A Travellerspoint blog

This blog is published chronologically. Go straight to the most recent post.



A long time ago, in a galaxy far, far away...

Young Luke's lightsaber has been stolen from his wallet, leaving him stranded in the clutches of the evil Lord Vader, with only 60 credits.

And‏ ‏‎now, let's be serious. My credit card was stolen on the 22nd of February. I spoke to the bank right away to cancel it, and see if any transactions have been made. Nothing was gone, so I could relax a little, but I was still stuck with no card. On friday, the 25th, I left Puerto Iguazu for Salta, in northern Argentina. After an excrutiating 23-hour bus ride (with Jennifer Lopez romance movies, and an Argentinian folk Idol) I arrived. A woman was sent for us, by Lior and Ma'ayan, to pick Dima, Sivan and I, to their hostel. The hostel is one of the best ones I've been to since I got South America. Here we found many Israelis and we immediatly became real good friends with most of them. I spoke to the bank, back home, and ordered myself a new card. The man on the other end said it would take between 5-8 business days to arrive. Unfortunately for me, it was Saturday by the time we spoke, and a business day doesn't include Saturday, Friday AND Sunday, which means this could take a while. In the meantime, I have to keep myself busy. So, on our first night here, we all went to a party together. Then, on the next day, we went to this really beautiful spot over the city. On the way, we encountered a giant statue of one of the Argentinian hero-gods. The man was sitting on his horse, high enough to look over the entire city. Very meaningful.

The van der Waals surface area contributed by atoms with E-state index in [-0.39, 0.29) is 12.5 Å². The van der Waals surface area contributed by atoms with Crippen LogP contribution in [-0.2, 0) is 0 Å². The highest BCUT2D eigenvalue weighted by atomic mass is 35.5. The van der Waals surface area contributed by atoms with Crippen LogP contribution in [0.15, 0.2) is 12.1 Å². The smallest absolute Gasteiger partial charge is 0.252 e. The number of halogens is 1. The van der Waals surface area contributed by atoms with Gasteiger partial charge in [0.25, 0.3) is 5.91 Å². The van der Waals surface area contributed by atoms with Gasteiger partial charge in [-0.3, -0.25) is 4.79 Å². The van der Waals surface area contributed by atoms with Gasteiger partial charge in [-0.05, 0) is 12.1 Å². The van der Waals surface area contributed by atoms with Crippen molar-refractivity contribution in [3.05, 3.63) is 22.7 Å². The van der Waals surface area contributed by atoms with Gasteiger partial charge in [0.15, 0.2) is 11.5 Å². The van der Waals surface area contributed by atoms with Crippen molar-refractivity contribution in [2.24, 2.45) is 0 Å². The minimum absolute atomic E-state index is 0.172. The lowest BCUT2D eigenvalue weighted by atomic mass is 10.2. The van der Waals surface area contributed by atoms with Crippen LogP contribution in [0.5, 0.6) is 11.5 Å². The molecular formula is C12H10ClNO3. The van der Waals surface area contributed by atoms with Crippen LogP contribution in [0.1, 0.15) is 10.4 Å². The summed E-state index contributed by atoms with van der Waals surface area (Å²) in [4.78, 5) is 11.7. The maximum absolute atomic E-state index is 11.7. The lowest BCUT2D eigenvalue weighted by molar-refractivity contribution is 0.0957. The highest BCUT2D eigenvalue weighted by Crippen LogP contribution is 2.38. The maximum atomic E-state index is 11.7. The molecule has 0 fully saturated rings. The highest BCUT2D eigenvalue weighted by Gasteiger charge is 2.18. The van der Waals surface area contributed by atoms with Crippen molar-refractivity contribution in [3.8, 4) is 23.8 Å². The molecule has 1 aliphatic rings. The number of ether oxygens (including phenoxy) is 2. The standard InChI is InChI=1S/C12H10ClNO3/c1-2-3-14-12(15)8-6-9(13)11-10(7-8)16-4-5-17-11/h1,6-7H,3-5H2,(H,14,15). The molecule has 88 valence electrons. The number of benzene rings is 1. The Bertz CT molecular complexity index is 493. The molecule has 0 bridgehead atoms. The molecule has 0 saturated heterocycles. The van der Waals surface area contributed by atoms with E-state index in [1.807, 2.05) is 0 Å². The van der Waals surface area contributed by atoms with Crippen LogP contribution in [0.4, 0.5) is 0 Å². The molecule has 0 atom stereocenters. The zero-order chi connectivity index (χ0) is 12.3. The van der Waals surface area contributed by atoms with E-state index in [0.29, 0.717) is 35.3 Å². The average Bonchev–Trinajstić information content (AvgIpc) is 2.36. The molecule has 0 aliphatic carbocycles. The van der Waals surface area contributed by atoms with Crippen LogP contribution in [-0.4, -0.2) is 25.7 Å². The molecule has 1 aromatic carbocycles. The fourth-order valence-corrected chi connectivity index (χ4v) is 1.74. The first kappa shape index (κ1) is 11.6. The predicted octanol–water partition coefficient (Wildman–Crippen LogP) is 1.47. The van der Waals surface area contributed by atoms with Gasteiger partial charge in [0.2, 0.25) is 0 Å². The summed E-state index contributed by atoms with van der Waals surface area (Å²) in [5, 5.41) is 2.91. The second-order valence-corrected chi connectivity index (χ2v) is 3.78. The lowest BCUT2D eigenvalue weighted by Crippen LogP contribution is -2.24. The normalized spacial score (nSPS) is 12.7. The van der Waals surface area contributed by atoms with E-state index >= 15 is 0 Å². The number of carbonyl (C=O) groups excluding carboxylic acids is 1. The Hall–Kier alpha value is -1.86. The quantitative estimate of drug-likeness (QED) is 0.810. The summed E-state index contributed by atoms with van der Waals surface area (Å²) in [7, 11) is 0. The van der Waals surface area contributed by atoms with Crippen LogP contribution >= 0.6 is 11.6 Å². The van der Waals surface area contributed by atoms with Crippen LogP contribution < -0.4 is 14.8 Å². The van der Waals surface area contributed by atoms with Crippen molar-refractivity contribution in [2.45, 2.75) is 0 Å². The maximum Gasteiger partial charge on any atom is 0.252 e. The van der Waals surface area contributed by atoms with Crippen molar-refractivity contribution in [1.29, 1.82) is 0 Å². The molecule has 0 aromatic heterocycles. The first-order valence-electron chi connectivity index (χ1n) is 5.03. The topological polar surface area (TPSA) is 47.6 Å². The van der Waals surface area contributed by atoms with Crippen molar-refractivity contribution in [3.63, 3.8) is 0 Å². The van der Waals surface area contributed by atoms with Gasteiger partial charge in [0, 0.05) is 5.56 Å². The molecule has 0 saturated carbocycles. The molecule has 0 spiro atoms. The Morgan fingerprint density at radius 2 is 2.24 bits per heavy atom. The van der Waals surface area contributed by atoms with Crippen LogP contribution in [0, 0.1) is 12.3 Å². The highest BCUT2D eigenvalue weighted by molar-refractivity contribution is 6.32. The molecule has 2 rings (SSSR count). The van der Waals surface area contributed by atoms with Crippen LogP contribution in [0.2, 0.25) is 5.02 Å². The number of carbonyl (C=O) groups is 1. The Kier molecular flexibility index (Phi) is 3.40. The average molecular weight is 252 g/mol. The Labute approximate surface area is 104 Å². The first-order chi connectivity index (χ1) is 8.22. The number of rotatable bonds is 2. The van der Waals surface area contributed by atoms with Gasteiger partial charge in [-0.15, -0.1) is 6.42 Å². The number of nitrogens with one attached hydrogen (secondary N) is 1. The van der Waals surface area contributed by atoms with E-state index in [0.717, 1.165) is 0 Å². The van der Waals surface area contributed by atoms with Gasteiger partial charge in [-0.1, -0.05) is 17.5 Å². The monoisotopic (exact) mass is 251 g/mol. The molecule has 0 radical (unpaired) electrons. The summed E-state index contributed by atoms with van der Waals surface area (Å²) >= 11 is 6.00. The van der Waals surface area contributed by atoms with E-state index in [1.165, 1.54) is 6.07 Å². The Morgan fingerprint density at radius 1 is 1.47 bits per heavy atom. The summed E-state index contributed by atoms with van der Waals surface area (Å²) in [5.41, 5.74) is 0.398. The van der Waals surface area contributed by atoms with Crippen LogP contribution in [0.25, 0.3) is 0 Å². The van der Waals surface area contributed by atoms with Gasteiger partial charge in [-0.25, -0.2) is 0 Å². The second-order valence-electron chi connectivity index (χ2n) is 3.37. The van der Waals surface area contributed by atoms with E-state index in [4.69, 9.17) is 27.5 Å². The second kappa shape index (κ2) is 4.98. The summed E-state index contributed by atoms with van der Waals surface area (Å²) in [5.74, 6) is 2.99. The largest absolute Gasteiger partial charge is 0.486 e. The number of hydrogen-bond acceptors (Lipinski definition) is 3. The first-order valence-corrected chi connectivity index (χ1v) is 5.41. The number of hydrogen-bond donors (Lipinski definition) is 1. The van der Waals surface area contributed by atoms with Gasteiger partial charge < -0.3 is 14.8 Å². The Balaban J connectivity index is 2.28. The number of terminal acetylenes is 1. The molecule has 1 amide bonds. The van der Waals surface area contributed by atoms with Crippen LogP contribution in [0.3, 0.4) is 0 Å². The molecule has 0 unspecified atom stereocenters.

Most of the time I didn't do much, other than sit around and talk with some friends. It also gave me alot of time to brush up on my ping-pong skillz.

Sometime during the week, Me and ten others from the hostel, all went to a paintball ground. There, my training kicked in, and my team won, leaving me one of the only ones who weren't "killed". Eventaully only Emanuel and Myself were left, and we went at it, Wild Wild West style. We stood back to back, and counted ten paces, but like in every cheesy western, the bad guy cheats, and after nine paces I was shot in the back. What a world! But I didn't give up, and my foe was still at large. I placed some cover fire, and while he was in his cover, safe from harm, I charged, thus declaring me the victor. The nurse at the hospital was so nice, that she massaged my wound back to health.

The next couple of days were full of meat, more freinds and go-karts.